Pacific Media Centre Newsdesk
New Zealand has the opportunity to be a climate change “innovation lab” for the rest of the world, says an international planner and former United States political candidate.
Sue Minter is keynote speaker at the NZ Planning Institute’s annual conference next month.
Her experience as a planner in post-apartheid South Africa, state transportation leader, disaster recovery chief, and US Democratic candidate is expected to be a major drawcard for the conference’s 600 delegates, says the NZPI in a media release.
As Secretary of the Vermont Agency of Transportation in 2015, Minter also co-chaired a sub-committee on President Obama’s White House Council on Climate Preparedness and Resilience – a national initiative that brought together leaders throughout the US to build national and local strategies for climate resilience.
“New Zealand is a respected global leader that can be an innovation lab for the rest of the world in addressing climate change in a forward-thinking way,” she said.
“Climate change is a global threat that knows no boundaries. Lessons learned in one country must be shared and applied elsewhere. This includes best practices around resilient design, disaster recovery and adaptation.”
Developing strong, resilient communities is “critical”, Minter said.
“I have learnt first-hand about the destructive power of climate change and of innovative efforts to adapt. I have seen strong communities survive and even thrive in the aftermath of disaster, while communities that were poorly prepared or had weak leadership struggled to recover.
“A resilient community is one that comes together and bounces back after disruption rather than falling apart. A resilient community has the capacity to re-imagine itself, adapt, and chart a new course for the future that may look different than the path it was on previously.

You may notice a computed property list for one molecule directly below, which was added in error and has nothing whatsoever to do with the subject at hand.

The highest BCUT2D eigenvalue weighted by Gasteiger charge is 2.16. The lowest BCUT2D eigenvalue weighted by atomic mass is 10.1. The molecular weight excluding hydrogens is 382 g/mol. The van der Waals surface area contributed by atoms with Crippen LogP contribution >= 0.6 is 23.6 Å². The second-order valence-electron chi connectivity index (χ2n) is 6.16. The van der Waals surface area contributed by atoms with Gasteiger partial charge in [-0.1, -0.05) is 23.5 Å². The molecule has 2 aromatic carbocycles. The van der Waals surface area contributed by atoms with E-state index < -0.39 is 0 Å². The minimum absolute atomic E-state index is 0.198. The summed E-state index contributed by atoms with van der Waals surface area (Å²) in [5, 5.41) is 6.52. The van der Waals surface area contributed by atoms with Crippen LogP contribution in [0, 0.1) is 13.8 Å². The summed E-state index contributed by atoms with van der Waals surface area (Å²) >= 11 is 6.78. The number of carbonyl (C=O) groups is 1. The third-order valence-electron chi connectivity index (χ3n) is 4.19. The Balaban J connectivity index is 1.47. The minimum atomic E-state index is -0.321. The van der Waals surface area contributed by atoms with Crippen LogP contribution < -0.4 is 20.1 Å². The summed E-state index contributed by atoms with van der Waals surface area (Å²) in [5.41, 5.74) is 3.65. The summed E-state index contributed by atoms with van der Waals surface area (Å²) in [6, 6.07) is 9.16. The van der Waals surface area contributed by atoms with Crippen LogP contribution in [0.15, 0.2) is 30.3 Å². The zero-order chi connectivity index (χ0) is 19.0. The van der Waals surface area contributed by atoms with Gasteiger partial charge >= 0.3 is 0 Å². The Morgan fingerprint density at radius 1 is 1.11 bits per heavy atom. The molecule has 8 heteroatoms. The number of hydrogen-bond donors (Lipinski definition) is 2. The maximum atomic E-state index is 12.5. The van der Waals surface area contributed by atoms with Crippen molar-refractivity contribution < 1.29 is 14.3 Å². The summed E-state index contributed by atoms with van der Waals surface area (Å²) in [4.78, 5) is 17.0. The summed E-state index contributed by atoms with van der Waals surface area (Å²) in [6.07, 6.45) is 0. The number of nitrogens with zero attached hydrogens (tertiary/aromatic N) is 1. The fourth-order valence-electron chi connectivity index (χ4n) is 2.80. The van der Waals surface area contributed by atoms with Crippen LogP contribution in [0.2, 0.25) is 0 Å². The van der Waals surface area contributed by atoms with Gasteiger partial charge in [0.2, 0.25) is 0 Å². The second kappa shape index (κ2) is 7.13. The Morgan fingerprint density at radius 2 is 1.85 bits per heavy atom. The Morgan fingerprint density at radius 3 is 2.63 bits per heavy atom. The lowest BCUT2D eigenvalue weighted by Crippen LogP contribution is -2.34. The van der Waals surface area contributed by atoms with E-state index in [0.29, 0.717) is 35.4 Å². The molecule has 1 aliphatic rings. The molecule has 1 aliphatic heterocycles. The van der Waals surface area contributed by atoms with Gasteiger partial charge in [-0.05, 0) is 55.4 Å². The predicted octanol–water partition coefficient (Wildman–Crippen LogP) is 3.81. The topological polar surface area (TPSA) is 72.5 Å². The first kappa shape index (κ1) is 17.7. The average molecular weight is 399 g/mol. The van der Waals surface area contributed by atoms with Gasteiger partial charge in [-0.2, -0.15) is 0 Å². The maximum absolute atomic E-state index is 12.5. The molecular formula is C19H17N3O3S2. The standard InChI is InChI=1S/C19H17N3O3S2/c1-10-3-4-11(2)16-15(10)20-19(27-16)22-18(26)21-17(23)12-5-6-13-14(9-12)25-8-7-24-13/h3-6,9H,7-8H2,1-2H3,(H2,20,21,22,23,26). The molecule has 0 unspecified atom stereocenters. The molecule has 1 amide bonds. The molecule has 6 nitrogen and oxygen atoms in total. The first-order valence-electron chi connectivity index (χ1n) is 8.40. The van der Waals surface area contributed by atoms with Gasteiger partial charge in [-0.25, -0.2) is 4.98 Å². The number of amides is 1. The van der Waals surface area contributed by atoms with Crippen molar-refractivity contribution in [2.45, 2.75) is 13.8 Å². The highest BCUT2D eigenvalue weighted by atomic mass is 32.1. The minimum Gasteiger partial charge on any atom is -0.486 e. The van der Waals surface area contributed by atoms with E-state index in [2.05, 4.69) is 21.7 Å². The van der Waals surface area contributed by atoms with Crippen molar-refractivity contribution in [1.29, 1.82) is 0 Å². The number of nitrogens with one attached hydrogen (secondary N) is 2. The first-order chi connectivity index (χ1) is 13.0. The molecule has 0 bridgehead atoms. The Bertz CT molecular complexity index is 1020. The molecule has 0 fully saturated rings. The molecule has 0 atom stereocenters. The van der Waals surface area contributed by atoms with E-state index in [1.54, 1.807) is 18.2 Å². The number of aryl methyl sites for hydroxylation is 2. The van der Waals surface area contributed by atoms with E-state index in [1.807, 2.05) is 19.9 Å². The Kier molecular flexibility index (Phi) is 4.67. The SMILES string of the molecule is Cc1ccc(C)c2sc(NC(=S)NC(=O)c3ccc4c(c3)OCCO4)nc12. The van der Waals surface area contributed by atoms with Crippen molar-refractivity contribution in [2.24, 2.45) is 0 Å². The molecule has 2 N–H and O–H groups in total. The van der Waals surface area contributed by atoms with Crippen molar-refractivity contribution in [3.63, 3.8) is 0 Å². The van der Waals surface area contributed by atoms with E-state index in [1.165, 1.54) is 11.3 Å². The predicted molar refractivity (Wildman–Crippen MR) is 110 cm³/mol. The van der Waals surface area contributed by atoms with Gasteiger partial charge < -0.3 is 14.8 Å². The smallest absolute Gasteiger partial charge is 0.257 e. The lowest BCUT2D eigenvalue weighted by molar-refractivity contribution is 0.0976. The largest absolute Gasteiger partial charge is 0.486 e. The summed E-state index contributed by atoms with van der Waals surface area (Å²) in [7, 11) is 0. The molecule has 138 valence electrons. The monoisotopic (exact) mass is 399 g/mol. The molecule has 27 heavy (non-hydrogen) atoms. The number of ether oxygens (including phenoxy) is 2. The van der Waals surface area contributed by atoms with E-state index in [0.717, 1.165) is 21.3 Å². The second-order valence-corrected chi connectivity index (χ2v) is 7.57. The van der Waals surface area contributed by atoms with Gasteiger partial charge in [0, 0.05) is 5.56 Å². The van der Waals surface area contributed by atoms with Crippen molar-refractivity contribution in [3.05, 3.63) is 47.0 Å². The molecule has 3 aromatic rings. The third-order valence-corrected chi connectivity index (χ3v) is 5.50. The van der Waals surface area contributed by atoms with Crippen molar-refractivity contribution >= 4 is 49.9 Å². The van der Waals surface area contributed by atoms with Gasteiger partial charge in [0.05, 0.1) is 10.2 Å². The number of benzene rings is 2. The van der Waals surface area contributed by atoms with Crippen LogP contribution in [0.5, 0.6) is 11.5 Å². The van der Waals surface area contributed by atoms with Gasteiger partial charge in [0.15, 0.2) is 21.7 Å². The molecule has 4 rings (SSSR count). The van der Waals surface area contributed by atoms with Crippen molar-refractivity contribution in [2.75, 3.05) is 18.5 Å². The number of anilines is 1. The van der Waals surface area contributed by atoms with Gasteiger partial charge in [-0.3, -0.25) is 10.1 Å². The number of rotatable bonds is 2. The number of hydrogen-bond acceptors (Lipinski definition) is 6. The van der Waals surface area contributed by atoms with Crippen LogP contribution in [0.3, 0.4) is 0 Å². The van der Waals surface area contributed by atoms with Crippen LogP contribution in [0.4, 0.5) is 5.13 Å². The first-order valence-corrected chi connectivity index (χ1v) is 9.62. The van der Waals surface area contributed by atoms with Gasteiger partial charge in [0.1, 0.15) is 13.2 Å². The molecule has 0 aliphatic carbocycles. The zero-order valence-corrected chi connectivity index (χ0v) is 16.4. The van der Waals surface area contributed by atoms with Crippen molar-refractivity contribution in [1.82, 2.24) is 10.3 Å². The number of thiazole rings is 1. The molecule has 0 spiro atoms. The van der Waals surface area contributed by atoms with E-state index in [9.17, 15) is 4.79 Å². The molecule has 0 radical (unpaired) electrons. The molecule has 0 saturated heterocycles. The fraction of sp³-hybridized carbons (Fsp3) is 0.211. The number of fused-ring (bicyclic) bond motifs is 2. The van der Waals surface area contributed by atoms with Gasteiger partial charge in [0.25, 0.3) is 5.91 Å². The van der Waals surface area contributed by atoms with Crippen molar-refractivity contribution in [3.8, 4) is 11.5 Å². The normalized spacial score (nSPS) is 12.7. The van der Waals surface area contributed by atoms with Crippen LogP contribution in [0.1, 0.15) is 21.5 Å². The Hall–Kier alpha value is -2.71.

“A resilient community foresees and prepares for future disruption in order to lessen the impacts of climate and extreme weather.”
Minter’s comments correspond with new research into climate change and environmental degradation. Rising seas, increasing temperatures and extreme weather events are said to be reaching unprecedented levels.
A recent study led by prominent New Zealand climate scientist Dr Jim Salinger demonstrated the summer of 2017/18 was the warmest in 150 years.
Temperatures were, on average, two degrees higher – leading to significant ice loss in South Island glaciers, the death of farmed salmon in the Marlborough Sounds, and unusually early grape harvests in the Marlborough wine region.
Dr Salinger’s study suggests that such conditions may be typical of the average New Zealand summer climate by 2100.
Environmental risks also continue to dominate the results of the World Economic Forum’s annual Global Risks Report. Extreme weather events, failure of climate change mitigation/adaptation and natural disasters were ranked as the top three risks for 2019 in terms of likelihood.
Survey respondents were increasingly worried about “environmental policy failure” – particularly in relation to climate change.
The challenge for local authorities and citizens is adapting to these advancements, says Minter.
“Identifying risk factors and ameliorating them where possible pays big dividends. Preparing social and governmental structures, and ensuring that climate change is always considered in any community and building design is key.”
NZPI’s Weaving the Strands conference will be held in Napier from April 2-5.
Other notable keynote speakers include Environment Minister David Parker, Minister for Māori Development and Local Government and Associate Minister for the Environment Nanaia Mahuta, Waikato University demography professor Tahu Kukutai, renowned designer and sustainability champion David Trubridge, and Director-General of the Pacific Regional Environment Programme Kosi Latu.
Minister Parker will discuss the government’s resource management programme, and provide updates on specific aspects of the urban work programme, quality intensification, the Housing and Urban Development Authority and versatile soils.
Minister Mahuta will address the rapid decline of New Zealand’s indigenous biodiversity.
The conference is expected to attract industry leaders, iwi, resource managers, urban designers, scientists, environmental advocates and local and central government representatives.